Job one was downsizing the engine--and then upsizing it. The engineers started by stacking the transmission shafts to shorten the engine and reducing the pitch between the cylinders to narrow it. That left insufficient room for the 750's larger pistons, so its bore was reduced by 2mm to 70mm and its stroke lengthened by 2.7mm to 48.7mm, taking the bore/stroke ratio from 1:565 to 1:437. That smaller bore in turn reduced the space available for the titanium valves, which was further reduced by the valve stems being tilted more upright to create a shallower, higher-compression combustion chamber. That meant reducing the size of the 750's exhaust valves by 1mm to 23mm. Of course the longer stroke would have made the 750 shake, so the engineers added a balance shaft like on the 1000. Topping it all off is a new fuel-injection system with twin injectors, the throttle bodies measuring 40mm on the 600 and 42mm on the 750. Although Suzuki doesn't publish power figures, the engineers reported that the '06 600 produces 5 more horsepower than last year's model and the '06 750 2 more, which should equate to approximately 110 and 130 bhp at the rear wheel, respectively.

Reducing the physical size of the engine opened up a world of possibilities for the chassis, and the engineers capitalized on every one. They made the frame narrower so it wouldn't feel as wide between the rider's legs. They made the gas tank narrower and shorter, which let the rider scootch farther forward. And they made the seat lower, which let the rider tuck in tighter while giving shorter riders firmer footing. Last but not least, they gave both bikes a new exhaust system, with the large, heavy muffler positioned under the engine in the interest of mass centralization. Maybe Erik Buell had it right after all?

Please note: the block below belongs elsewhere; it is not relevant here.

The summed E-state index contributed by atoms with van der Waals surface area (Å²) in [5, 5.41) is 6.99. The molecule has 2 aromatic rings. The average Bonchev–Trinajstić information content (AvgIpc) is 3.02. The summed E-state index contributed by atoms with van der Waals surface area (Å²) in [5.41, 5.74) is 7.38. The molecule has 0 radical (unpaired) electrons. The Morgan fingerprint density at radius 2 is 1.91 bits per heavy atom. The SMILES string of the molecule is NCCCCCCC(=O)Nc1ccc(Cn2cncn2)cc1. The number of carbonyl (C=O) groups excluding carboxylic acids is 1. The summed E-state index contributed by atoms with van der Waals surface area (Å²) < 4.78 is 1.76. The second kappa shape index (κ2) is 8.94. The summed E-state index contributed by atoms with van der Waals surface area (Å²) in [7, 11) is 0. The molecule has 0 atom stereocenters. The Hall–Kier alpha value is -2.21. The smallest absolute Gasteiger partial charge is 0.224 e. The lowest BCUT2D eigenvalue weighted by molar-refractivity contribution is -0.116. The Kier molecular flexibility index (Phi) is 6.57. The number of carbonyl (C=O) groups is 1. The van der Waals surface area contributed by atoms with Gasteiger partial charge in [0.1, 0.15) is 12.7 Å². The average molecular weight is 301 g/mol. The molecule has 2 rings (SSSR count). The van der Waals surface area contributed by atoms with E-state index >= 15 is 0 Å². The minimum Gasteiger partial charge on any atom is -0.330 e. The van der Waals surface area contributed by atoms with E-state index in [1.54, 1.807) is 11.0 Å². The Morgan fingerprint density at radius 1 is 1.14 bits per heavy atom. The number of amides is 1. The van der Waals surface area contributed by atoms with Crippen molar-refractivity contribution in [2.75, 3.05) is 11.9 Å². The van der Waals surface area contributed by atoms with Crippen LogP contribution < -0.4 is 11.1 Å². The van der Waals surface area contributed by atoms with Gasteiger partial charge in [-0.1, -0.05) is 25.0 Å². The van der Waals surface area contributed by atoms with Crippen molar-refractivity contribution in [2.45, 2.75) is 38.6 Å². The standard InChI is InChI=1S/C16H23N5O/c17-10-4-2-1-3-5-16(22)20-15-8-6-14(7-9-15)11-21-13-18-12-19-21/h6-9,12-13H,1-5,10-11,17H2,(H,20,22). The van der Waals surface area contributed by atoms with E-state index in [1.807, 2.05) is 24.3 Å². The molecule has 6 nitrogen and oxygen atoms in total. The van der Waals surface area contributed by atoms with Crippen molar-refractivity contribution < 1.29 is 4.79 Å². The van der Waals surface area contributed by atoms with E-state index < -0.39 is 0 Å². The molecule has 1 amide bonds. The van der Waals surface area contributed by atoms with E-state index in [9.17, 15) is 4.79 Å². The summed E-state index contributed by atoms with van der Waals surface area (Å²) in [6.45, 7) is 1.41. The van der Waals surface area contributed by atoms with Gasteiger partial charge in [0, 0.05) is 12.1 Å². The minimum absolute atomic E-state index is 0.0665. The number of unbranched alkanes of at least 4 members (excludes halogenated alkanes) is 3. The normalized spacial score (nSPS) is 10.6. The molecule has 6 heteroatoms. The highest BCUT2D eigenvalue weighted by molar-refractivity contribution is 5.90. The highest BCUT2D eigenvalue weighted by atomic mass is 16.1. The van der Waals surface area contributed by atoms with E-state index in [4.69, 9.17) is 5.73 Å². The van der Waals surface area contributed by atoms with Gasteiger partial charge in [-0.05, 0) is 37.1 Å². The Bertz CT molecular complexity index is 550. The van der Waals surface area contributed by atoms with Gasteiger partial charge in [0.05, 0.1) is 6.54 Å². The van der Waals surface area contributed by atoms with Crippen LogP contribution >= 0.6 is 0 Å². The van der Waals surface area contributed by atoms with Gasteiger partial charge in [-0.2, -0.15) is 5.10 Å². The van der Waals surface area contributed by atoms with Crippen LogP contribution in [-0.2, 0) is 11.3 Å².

That helped maybe a little the next day, when we did three 20-minute sessions on the 600s. Sitting on the bike for the first time, I noted that it felt a lot like the 1000 after which it was patterned, a tad smaller physically, but no less roomy. Easing down pit lane for the first time, I was surprised how well the engine ran down low in the rev range. It pulled cleanly away from a standstill with just 2000 revs showing on the analog tach, with no clutch slippage required--unheard of on a 600.

We did two slow laps behind a factory test rider to get some heat in the stock Bridgestone BT014 tires before each session, then returned to pit lane to be flagged off at 10-second intervals. Given the intense rivalry between moto-journalists, it was like watching the start of the Isle of Man TT as each rider roared off in pursuit of the one in front of him.

I took it fairly easy until multi-time WERA National Endurance Champion Sam Fleming of Roadracing World/Army of Darkness fame drafted past me on the front straight. Then it was on, and as our pace increased, I had to agree with what Sam said afterward--that he was impressed how easy it was to hop on what was an unfamiliar bike and ride it so hard, so fast. Granted, he's been racing GSX-R600s for years, and this latest version has a familial feel.